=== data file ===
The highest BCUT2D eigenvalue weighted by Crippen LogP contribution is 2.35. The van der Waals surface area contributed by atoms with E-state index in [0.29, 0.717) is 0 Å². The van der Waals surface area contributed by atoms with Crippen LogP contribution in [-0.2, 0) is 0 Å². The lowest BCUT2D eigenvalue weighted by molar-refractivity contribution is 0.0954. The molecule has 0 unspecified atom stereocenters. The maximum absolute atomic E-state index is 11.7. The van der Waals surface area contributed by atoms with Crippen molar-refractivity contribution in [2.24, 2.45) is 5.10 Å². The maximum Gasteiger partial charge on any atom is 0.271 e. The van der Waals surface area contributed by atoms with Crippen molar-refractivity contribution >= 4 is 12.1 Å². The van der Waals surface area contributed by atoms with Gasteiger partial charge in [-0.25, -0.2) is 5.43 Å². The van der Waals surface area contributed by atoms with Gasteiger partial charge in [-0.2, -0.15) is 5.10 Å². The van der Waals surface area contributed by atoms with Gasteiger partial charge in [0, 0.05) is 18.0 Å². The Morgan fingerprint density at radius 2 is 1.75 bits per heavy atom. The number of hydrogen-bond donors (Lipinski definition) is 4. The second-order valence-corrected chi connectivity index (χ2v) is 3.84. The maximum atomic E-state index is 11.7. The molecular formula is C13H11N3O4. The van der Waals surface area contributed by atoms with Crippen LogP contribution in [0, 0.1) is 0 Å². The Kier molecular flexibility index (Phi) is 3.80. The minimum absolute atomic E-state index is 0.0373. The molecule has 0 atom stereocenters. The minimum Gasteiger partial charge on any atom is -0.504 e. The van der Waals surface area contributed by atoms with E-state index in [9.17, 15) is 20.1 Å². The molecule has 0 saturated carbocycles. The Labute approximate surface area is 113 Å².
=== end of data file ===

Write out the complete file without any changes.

The highest BCUT2D eigenvalue weighted by Crippen LogP contribution is 2.35. The van der Waals surface area contributed by atoms with E-state index in [0.29, 0.717) is 0 Å². The van der Waals surface area contributed by atoms with Crippen LogP contribution in [-0.2, 0) is 0 Å². The lowest BCUT2D eigenvalue weighted by molar-refractivity contribution is 0.0954. The molecule has 0 unspecified atom stereocenters. The maximum absolute atomic E-state index is 11.7. The van der Waals surface area contributed by atoms with Crippen molar-refractivity contribution in [2.24, 2.45) is 5.10 Å². The maximum Gasteiger partial charge on any atom is 0.271 e. The van der Waals surface area contributed by atoms with Crippen molar-refractivity contribution >= 4 is 12.1 Å². The van der Waals surface area contributed by atoms with Gasteiger partial charge in [-0.25, -0.2) is 5.43 Å². The van der Waals surface area contributed by atoms with Gasteiger partial charge in [-0.2, -0.15) is 5.10 Å². The van der Waals surface area contributed by atoms with Gasteiger partial charge in [0, 0.05) is 18.0 Å². The Morgan fingerprint density at radius 2 is 1.75 bits per heavy atom. The number of hydrogen-bond donors (Lipinski definition) is 4. The second-order valence-corrected chi connectivity index (χ2v) is 3.84. The maximum atomic E-state index is 11.7. The molecular formula is C13H11N3O4. The van der Waals surface area contributed by atoms with Crippen LogP contribution in [0, 0.1) is 0 Å². The Kier molecular flexibility index (Phi) is 3.80. The minimum absolute atomic E-state index is 0.0373. The molecule has 0 atom stereocenters. The minimum Gasteiger partial charge on any atom is -0.504 e. The van der Waals surface area contributed by atoms with E-state index in [9.17, 15) is 20.1 Å². The molecule has 0 saturated carbocycles. The Labute approximate surface area is 113 Å².